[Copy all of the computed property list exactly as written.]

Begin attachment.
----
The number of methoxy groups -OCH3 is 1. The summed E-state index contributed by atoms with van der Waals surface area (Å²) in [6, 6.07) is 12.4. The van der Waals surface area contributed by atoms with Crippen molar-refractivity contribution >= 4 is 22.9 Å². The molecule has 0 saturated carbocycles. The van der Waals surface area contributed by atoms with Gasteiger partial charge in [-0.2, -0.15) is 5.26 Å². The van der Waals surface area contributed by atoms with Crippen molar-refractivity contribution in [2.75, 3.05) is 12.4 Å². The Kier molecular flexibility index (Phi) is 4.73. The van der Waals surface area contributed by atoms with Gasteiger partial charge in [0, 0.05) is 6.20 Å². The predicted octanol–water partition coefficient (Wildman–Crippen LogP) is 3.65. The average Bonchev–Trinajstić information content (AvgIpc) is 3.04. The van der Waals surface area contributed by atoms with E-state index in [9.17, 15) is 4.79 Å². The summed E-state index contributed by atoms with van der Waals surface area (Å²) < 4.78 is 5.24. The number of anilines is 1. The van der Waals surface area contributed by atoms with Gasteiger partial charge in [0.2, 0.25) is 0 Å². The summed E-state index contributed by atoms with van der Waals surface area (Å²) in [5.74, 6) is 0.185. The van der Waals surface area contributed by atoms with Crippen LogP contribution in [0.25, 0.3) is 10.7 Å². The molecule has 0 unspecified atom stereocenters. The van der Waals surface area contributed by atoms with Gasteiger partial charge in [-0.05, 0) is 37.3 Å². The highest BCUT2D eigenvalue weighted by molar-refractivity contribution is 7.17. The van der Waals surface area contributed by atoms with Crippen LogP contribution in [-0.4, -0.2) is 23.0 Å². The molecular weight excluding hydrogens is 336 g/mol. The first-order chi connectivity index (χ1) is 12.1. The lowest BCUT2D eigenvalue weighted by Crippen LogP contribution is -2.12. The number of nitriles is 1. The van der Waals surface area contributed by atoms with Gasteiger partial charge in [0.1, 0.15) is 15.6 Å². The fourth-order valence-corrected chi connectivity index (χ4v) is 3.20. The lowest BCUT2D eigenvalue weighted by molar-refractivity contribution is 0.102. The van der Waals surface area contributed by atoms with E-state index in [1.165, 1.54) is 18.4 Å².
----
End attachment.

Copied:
The number of methoxy groups -OCH3 is 1. The summed E-state index contributed by atoms with van der Waals surface area (Å²) in [6, 6.07) is 12.4. The van der Waals surface area contributed by atoms with Crippen molar-refractivity contribution >= 4 is 22.9 Å². The molecule has 0 saturated carbocycles. The van der Waals surface area contributed by atoms with Gasteiger partial charge in [-0.2, -0.15) is 5.26 Å². The van der Waals surface area contributed by atoms with Crippen molar-refractivity contribution in [2.75, 3.05) is 12.4 Å². The Kier molecular flexibility index (Phi) is 4.73. The van der Waals surface area contributed by atoms with Gasteiger partial charge in [0, 0.05) is 6.20 Å². The predicted octanol–water partition coefficient (Wildman–Crippen LogP) is 3.65. The average Bonchev–Trinajstić information content (AvgIpc) is 3.04. The van der Waals surface area contributed by atoms with E-state index in [9.17, 15) is 4.79 Å². The summed E-state index contributed by atoms with van der Waals surface area (Å²) < 4.78 is 5.24. The number of anilines is 1. The van der Waals surface area contributed by atoms with Gasteiger partial charge in [0.2, 0.25) is 0 Å². The summed E-state index contributed by atoms with van der Waals surface area (Å²) in [5.74, 6) is 0.185. The van der Waals surface area contributed by atoms with Crippen LogP contribution in [0.25, 0.3) is 10.7 Å². The molecule has 0 unspecified atom stereocenters. The van der Waals surface area contributed by atoms with Gasteiger partial charge in [-0.05, 0) is 37.3 Å². The highest BCUT2D eigenvalue weighted by molar-refractivity contribution is 7.17. The van der Waals surface area contributed by atoms with Crippen LogP contribution in [-0.4, -0.2) is 23.0 Å². The molecular weight excluding hydrogens is 336 g/mol. The first-order chi connectivity index (χ1) is 12.1. The lowest BCUT2D eigenvalue weighted by Crippen LogP contribution is -2.12. The number of nitriles is 1. The van der Waals surface area contributed by atoms with Gasteiger partial charge in [0.1, 0.15) is 15.6 Å². The fourth-order valence-corrected chi connectivity index (χ4v) is 3.20. The lowest BCUT2D eigenvalue weighted by molar-refractivity contribution is 0.102. The van der Waals surface area contributed by atoms with E-state index in [1.165, 1.54) is 18.4 Å².